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Disparities in diabetes-related hospitalizations: relationship of age, sex, and race/ethnicity with hospital discharges, lengths of stay, and direct inpatient charges.

Abstract

A cross-sectional study of Georgia hospital discharge data between 1998 and 2001.

Differences by age, sex, and race/ethnicity in hospital discharge rates, lengths of stay, and charges exist for diabetes inpatients. Further study should examine potential causes (severity of disease, comorbidity, and differential access to preventive care) of these disparities.

Adjusted hospitalization data (discharge rates, length of stay, direct charges) reported as standardized rates per 10,000 person-years, standardized rate differences, and standardized rate ratios, compared by age, sex, and race/ethnicity.

Patients with a principal discharge diagnosis of diabetes.

Diabetes was the principal diagnosis in 50,301 discharges (average age, 51 years; length of stay, 5.1 days; median total charge, $5893). Persons > or = 60 years old had higher discharge rates, longer stays, and higher charges than persons 18-29 years old. Women had fewer hospitalizations, shorter stays, and lower charges than men. Non-Hispanic Blacks had more than three times as many hospitalizations, markedly longer stays, and higher charges than non-Hispanic Whites. Hispanics with diabetes had lower hospitalization rates, shorter stays, and lower charges than Whites.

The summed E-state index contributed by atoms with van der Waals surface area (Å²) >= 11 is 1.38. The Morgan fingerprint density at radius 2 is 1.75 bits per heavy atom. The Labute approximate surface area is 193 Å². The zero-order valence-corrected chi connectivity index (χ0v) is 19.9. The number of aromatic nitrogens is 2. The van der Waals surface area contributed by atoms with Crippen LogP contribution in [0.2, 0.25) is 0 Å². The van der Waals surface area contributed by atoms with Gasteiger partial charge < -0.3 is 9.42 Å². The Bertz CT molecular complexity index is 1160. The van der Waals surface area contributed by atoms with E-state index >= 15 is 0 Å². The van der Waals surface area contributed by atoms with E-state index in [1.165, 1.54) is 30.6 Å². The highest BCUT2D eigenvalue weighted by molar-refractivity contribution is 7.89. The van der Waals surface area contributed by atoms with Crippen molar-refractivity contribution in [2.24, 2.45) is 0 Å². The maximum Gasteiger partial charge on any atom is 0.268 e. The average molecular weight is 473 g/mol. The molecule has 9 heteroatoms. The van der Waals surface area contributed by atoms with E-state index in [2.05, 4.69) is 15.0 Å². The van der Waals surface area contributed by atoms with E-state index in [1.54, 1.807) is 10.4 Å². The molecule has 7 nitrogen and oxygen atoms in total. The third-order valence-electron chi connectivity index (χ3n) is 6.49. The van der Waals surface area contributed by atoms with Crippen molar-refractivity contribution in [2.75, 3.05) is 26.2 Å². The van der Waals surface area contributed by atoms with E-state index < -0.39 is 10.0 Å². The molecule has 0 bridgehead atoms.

To identify any differences in hospitalization rates of diabetes patients by age, sex, or race/ethnicity.

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Citation:

Cook CB, Naylor DB, Hentz JG, Miller WJ, Tsui C, Ziemer DC, Waller LA. (2006). Disparities in diabetes-related hospitalizations: relationship of age, sex, and race/ethnicity with hospital discharges, lengths of stay, and direct inpatient charges. Ethnicity & disease, 16(1)